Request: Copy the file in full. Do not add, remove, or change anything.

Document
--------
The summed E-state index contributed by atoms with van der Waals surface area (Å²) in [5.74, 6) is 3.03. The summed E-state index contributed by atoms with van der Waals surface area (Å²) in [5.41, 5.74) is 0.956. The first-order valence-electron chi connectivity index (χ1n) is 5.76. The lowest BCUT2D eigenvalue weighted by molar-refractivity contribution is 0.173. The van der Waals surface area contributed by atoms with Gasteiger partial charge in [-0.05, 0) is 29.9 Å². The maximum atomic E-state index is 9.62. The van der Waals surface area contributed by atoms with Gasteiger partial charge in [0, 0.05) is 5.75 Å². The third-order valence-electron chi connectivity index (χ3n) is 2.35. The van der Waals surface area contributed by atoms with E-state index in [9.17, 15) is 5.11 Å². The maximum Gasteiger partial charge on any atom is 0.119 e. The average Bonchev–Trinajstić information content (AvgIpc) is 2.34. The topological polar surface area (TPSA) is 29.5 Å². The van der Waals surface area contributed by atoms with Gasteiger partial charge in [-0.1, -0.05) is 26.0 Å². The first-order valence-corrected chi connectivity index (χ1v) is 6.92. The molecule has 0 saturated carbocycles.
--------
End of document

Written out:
The summed E-state index contributed by atoms with van der Waals surface area (Å²) in [5.74, 6) is 3.03. The summed E-state index contributed by atoms with van der Waals surface area (Å²) in [5.41, 5.74) is 0.956. The first-order valence-electron chi connectivity index (χ1n) is 5.76. The lowest BCUT2D eigenvalue weighted by molar-refractivity contribution is 0.173. The van der Waals surface area contributed by atoms with Gasteiger partial charge in [-0.05, 0) is 29.9 Å². The maximum atomic E-state index is 9.62. The van der Waals surface area contributed by atoms with Gasteiger partial charge in [0, 0.05) is 5.75 Å². The third-order valence-electron chi connectivity index (χ3n) is 2.35. The van der Waals surface area contributed by atoms with E-state index in [9.17, 15) is 5.11 Å². The maximum Gasteiger partial charge on any atom is 0.119 e. The average Bonchev–Trinajstić information content (AvgIpc) is 2.34. The topological polar surface area (TPSA) is 29.5 Å². The van der Waals surface area contributed by atoms with Gasteiger partial charge in [-0.1, -0.05) is 26.0 Å². The first-order valence-corrected chi connectivity index (χ1v) is 6.92. The molecule has 0 saturated carbocycles.